Metascore
74

Generally favorable reviews - based on 18 Critics

Critic score distribution:
  1. Positive: 15 out of 18
  2. Negative: 0 out of 18
  1. Not a horror movie but a witty, expertly constructed psychological thriller.
  2. 89
    Terribly Happy isn't, but it is wonderfully unhinged, and a painstakingly constructed meditation on a place where good and evil meet, mate, and make sour times sublime and, dare I say it, beautiful.
  3. 83
    Inventive, droll and sharp, the film is rich in comic darkness but quite humane and genuine as well.
  4. 83
    This is a smart, melancholy crime picture, which takes its cues from the title of the perverse old standard Christensen plays on her stereo at night: “You Always Hurt The One You Love.”
  5. The film gets seriously weird as it goes along, but without losing its sense of direction or taste for offbeat humor.
  6. Terribly Happy must surely be the greatest Danish Western ever made.
  7. Reviewed by: Nicolas Rapold
    80
    Cedergren is a little too bland, but that works with Hansen's air of haplessness and sets him apart from the colorful locals. His self-inflicted reckoning is a horizon visible throughout the movie, and the bog outside of town is a thudding but effective metaphor of willful repression.
  8. Reviewed by: Allisa Simon
    80
    Entertaining and full of surprising twists, this highly cinematic tale of a Copenhagen policeman working punishment duty in the provinces plays with genre in a manner that can be compared with the Coen brothers or David Lynch.
  9. 75
    I've only been to Denmark twice and have no idea if this is even remotely a Danish situation, but it could fit right fine in the Old West.
  10. 75
    The actors are charmingly low-key, and the lensing, by Jorgen Johansson, adds to the offbeat aura. Whatever you do, don't miss the booze-guzzling showdown.
  11. It may not sound funny, but there's a bleakly comic air about the story, and a bit of surrealism, suggesting the most caustic side of the Coen brothers.
  12. This deadpan police story produces unexpected chills.
  13. Reviewed by: Andy Klein
    75
    Genz and Erling have constructed a story so clever that the pleasure of following its twists is enough in itself.
  14. Reviewed by: Gary Goldstein
    70
    An enjoyably involving mystery-thriller.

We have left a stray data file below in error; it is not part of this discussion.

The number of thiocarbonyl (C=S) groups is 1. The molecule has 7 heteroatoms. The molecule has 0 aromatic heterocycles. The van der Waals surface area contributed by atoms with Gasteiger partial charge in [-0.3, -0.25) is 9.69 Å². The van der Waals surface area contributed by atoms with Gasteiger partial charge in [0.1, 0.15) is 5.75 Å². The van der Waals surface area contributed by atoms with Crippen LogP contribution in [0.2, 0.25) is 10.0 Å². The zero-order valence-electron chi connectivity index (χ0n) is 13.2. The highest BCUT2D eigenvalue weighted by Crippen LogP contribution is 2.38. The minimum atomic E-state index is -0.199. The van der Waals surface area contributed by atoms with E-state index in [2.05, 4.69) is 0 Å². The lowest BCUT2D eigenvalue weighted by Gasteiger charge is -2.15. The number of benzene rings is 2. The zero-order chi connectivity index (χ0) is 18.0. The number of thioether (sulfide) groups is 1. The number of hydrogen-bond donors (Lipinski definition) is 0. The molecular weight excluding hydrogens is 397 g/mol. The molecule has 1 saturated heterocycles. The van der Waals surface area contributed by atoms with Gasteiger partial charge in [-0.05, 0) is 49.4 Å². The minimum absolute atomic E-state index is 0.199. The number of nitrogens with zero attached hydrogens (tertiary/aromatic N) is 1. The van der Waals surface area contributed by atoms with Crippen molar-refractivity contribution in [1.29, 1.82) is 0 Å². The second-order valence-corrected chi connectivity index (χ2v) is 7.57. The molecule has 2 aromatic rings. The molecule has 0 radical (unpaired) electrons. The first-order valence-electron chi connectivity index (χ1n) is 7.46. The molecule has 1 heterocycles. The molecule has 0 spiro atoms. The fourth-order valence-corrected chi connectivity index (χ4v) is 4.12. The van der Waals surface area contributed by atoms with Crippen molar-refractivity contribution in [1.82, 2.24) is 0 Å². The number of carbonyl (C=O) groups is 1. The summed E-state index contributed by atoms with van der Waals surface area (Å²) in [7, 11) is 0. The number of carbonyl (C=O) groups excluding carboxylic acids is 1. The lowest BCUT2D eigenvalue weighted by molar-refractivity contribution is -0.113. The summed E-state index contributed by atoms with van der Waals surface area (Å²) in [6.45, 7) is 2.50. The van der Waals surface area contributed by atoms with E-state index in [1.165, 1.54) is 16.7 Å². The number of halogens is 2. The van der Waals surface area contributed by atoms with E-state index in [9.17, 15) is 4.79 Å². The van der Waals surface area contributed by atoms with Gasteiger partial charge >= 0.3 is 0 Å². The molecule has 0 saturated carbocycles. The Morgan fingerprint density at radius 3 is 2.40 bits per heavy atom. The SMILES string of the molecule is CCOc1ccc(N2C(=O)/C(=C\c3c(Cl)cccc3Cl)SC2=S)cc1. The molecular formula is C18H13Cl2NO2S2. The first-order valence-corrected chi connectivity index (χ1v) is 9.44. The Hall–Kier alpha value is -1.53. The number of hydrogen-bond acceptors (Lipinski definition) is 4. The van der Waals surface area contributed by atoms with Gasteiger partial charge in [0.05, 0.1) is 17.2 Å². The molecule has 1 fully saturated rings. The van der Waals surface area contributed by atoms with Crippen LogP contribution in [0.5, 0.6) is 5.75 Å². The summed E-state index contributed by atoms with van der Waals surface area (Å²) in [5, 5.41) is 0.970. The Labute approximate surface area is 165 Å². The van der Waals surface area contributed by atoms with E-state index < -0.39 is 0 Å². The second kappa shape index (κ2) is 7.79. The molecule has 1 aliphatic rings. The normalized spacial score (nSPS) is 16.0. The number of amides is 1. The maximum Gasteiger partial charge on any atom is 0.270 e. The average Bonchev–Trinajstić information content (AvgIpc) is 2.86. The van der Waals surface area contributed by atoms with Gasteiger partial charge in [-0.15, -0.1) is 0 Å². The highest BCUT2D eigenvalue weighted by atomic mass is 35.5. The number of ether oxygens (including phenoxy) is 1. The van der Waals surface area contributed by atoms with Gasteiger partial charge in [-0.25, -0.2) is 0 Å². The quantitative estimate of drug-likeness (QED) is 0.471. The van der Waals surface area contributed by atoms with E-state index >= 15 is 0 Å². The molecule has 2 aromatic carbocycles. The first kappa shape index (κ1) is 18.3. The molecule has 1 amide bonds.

15. Lurid and stylish, this 2008 Danish feature plays like a cross between "The Postman Always Rings Twice" and "High Noon," with a dash of Gothic thriller.
  16. Such dark doings won't be for everyone, but fans of similarly dry Nordic fare -- like the works of Aki Kaurismaki -- will be happy to have found it.
  17. The film is vigorous exercise for those who prefer their mysteries knowing and knotty.
  18. 50
    The characters are intended to be slightly stupid, but the writing isn’t necessarily smarter.
User Score
8.1

Universal acclaim- based on 9 Ratings

User score distribution:
  1. Positive: 1 out of 2
  2. Negative: 0 out of 2
  1. Jul 31, 2013
    8
    Its as if David Lynch has directed a unique, psychological thriller/western that oddly develops on the soggy plains of Copenhagen. "Terribly Happy" is a relentless and expressionless film noir, and may be the best pseudo-western that Denmark has ever sent our way. The plot nudges us to laugh at things that aren't funny, except they are, because we're not that hapless schmuck doing precisely the thing he shouldn't do in the exactly the wrong town.

    The setting is a remote Danish burg that's as bleak and crummy as most of its residents. Robert (Jakob Cedergren) is a Copenhagen police officer who transfers to a small provincial town to fill the position of the mysteriously vacated Marshall. He wants to be the good guy, but the citizens have their own ways of dispensing justice, and besides, there's a skeleton in Robert's closet he's been in trouble, and his new assignment is a kind of banishment. The townspeople are a gallery of surly grotesques living in fear of the town bully, Jørgen (Kim Bodnia), who habitually beats his wife, Ingelise (Lene Maria Christensen).

    She shows Robert her bruises and scars, and comes on to him. She wants his help and then doesn't want it she's one confused woman. We don't know who's telling the truth, and neither does Robert, who is advised to look the other way. Of course, he doesn't. Opportunities for compromise abound. Robert's big city temperament makes it impossible for him to fit in, or what to make of the bizarre behavior displayed by the town's people.

    As the storyline unfolds, it grows increasingly desperate and darkly comedic. The unease is undisguised, and you, like Robert, will fight it at first, but eventually be forced to accept it and just give in. Director Genz is perfectly paired with cinematographer Jørgen Johansson who captures the essence of trepidation and misery. To call this a dark comedy may be misleading because you won't be laughing out loud, but the humor keeps an unnerving undercurrent. An offbeat modern noir, and an unusually compelling portrait of a town that has its own sense of justice.
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